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The carbon footprint of data (& why I quit AT&T Wi-Fi)

I quit my home Wi-Fi service from AT&T and am completely happy with that decision. I was paying $55 a month for very slow Wi-Fi service (about 5 Mbps, megabits per second) and now I simply use my phone as a mobile hotspot – it’s cheaper, requires no additional hardware, and is actually much faster than my old Wi-Fi. There are several reasons why quitting home Wi-Fi made sense for me:

  1. It reduces the amount of electronic hardware in my home
  2. It encourages me to use my time more productively
  3. It simplifies my life, reducing expenses and my carbon footprint
  4. I feel better having severed a contract with a company that does very little for me

Here’s some more detail on why I quit AT&T.

AT&T Fiber upgrade?

I’ve gone through what’s probably typical evolution of home internet service. Initially, I had a phone landline which also carried my (DSL) internet signal. A decade ago, I got rid of the landline and switched to cable-based internet, using cable that was already connected to the apartment. Over the summer of 2021, AT&T started making it known (mostly via annoying junk mail) that they were more or less discontinuing cable-based internet. I called to check if I could just continue my existing service and was told that everyone needs to upgrade to fiber. Here’s a description of DSL, cable and fiber in case it’s of interest.

Why didn’t I just upgrade like everyone else? Well, for the reasons outlined above, but it was also triggered by becoming fed up with AT&T’s customer service. Here’s a brief summary of my departure from AT&T:

  1. Customer service tells me that I will basically have to upgrade, sooner or later.
  2. An AT&T agent literally laughs when I tell her my current internet speed (5 Mbps) – she’s basically mocking me for the crappy service that I’m receiving from her own company!
  3. When I tell her that I’m ready to quit I had to be transferred to a specialist – that is, a guy whose job it is to intimidate people into not quitting. Once he figured out that I had no intention of changing my mind, he bizarrely switched tactics to being ice cold with me. Perhaps it was the last-resort tactic outlined in his script. I asked him if I could return the Wi-Fi router to AT&T for recycling and he told me to trash it – AT&T doesn’t want it or particularly care what I do with it. So much for, “Thank you for being a customer for two decades!”

I have to say that it felt good to sever that contract. I don’t dislike AT&T as much as Comcast /Xfinity (which I cut the cord from years ago) but I certainly don’t love the company.

Hardware required for AT&T fiber service

If upgrading to AT&T fiber was straightforward, I probably wouldn’t have had such a big issue with it. But the installation of fiber internet involves quite a lot of hardware:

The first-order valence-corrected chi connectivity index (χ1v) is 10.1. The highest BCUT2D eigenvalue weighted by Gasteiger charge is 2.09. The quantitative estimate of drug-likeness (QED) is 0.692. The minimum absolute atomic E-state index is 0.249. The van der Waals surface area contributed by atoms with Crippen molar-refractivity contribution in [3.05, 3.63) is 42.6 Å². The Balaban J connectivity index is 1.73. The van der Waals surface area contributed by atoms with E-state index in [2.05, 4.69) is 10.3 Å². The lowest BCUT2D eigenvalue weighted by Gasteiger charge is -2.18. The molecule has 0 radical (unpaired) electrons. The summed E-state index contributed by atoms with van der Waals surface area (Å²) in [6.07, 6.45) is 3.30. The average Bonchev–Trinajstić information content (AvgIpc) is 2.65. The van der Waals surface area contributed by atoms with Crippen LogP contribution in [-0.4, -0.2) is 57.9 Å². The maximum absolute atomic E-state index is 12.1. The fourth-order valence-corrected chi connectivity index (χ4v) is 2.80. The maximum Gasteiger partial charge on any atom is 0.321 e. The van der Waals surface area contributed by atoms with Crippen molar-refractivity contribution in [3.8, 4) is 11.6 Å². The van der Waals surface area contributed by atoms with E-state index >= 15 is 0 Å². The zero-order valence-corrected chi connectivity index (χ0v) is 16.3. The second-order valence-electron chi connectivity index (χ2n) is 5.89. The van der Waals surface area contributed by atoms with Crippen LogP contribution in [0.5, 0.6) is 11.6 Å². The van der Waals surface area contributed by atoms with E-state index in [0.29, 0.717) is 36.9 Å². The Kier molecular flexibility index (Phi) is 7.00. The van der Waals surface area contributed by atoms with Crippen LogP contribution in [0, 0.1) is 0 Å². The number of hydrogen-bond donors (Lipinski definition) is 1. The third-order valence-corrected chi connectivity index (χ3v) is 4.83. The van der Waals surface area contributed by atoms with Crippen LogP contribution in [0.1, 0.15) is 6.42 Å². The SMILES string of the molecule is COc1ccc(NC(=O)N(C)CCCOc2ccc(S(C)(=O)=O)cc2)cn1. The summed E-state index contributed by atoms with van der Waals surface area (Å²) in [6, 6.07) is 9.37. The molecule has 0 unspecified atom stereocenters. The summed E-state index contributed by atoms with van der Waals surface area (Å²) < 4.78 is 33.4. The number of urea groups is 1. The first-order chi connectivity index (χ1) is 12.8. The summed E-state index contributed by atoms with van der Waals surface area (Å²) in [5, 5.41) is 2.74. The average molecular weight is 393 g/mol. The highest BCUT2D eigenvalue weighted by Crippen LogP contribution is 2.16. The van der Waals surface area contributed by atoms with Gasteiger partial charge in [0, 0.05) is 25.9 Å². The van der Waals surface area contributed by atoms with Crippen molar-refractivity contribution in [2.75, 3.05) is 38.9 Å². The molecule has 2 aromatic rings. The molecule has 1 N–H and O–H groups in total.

Here’s a video showing this equipment

Don’t get me wrong: Fiber is overall a more sustainable choice for connecting new homes to the internet (and for servers, data centers, etc.). In my case, I already have a wired connection and switching would involve the installation of a lot of new equipment. Given our situation with plastic pollution and many the social and environmental issues of the electronics industry, I figured I would skip all of that and try out the alternative – relying solely on my phone.

In the meantime, my mission was to figure out the actual carbon footprint of that data because the estimates that I found online varied wildly.

The carbon cost of internet data

Quitting AT&T is not just about saying no to the equipment or to the company that clearly doesn’t care about me (or recycling their old equipment, for that matter). It’s about being conscious about the amount of data that I use. As mentioned in a post on Amazon ethics and social responsibility, the information technology and communications (ICT) sector now has a significantly larger carbon footprint than air travel. The sector accounts for more than 3.7% of global CO2 emissions, eclipsing the carbon footprints of most individual countries.

The efficiency of data transfer increases over time but the rate of data use is growing at a larger pace. In an age when everyone is focused on reducing carbon footprints, the energy demand for data is increasing at an alarming rate. Some companies (e.g., Google, Apple) have made good progress towards adopting renewable energy while others (e.g., Amazon, which powers a lot of the web) has not lived up to its promises.

A projection of the electricity demand by the ICT sector (Anders Andrae, Nature, 2018). The sector is projected to use around 20% of global electricity by 2030, with the largest growth in demand coming from networks and data centers.

Let’s take a look at the carbon footprint per gigabyte (GB) of data.

What’s the carbon cost of 1 GB of data?

Calculating the carbon footprint of internet data is not straightforward. That’s partly because it’s a fluid situation – data transfer efficiency increases over time and there’s also a big difference in renewable energy use across networks. Some analysis has got it badly wrong, and I’d recommend reading this article from the International Energy Agency (IEA), correcting assumptions about the carbon cost of watching Netflix.